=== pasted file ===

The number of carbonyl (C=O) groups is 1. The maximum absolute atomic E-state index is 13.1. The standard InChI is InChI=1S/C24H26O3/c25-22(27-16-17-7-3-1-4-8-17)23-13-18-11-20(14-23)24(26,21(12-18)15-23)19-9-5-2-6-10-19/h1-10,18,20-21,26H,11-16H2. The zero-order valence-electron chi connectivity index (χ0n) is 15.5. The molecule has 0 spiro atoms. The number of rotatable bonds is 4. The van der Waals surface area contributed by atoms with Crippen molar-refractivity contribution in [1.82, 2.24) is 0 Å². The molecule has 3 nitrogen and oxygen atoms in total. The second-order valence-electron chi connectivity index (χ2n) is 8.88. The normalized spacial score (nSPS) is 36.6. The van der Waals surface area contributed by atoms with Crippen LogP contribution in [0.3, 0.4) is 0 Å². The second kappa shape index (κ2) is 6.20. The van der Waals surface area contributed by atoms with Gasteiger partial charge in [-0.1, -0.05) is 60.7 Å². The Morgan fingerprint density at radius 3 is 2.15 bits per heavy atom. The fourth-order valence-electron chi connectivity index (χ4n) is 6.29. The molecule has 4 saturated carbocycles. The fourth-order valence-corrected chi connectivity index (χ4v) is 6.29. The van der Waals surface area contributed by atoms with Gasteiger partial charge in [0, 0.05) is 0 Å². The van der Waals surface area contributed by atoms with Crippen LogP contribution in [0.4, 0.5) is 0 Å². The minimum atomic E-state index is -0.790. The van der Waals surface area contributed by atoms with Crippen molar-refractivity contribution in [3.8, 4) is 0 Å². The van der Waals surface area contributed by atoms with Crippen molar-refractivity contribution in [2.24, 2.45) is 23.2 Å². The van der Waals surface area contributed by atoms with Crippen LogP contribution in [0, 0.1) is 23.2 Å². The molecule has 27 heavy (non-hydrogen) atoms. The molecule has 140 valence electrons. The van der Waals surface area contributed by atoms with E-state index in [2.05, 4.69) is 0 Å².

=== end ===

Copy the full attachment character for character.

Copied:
The number of carbonyl (C=O) groups is 1. The maximum absolute atomic E-state index is 13.1. The standard InChI is InChI=1S/C24H26O3/c25-22(27-16-17-7-3-1-4-8-17)23-13-18-11-20(14-23)24(26,21(12-18)15-23)19-9-5-2-6-10-19/h1-10,18,20-21,26H,11-16H2. The zero-order valence-electron chi connectivity index (χ0n) is 15.5. The molecule has 0 spiro atoms. The number of rotatable bonds is 4. The van der Waals surface area contributed by atoms with Crippen molar-refractivity contribution in [1.82, 2.24) is 0 Å². The molecule has 3 nitrogen and oxygen atoms in total. The second-order valence-electron chi connectivity index (χ2n) is 8.88. The normalized spacial score (nSPS) is 36.6. The van der Waals surface area contributed by atoms with Crippen LogP contribution in [0.3, 0.4) is 0 Å². The second kappa shape index (κ2) is 6.20. The van der Waals surface area contributed by atoms with Gasteiger partial charge in [-0.1, -0.05) is 60.7 Å². The Morgan fingerprint density at radius 3 is 2.15 bits per heavy atom. The fourth-order valence-electron chi connectivity index (χ4n) is 6.29. The molecule has 4 saturated carbocycles. The fourth-order valence-corrected chi connectivity index (χ4v) is 6.29. The van der Waals surface area contributed by atoms with Gasteiger partial charge in [0, 0.05) is 0 Å². The van der Waals surface area contributed by atoms with Crippen LogP contribution in [0.4, 0.5) is 0 Å². The minimum atomic E-state index is -0.790. The van der Waals surface area contributed by atoms with Crippen molar-refractivity contribution in [3.8, 4) is 0 Å². The van der Waals surface area contributed by atoms with Crippen molar-refractivity contribution in [2.24, 2.45) is 23.2 Å². The van der Waals surface area contributed by atoms with Crippen LogP contribution in [0, 0.1) is 23.2 Å². The molecule has 27 heavy (non-hydrogen) atoms. The molecule has 140 valence electrons. The van der Waals surface area contributed by atoms with E-state index in [2.05, 4.69) is 0 Å².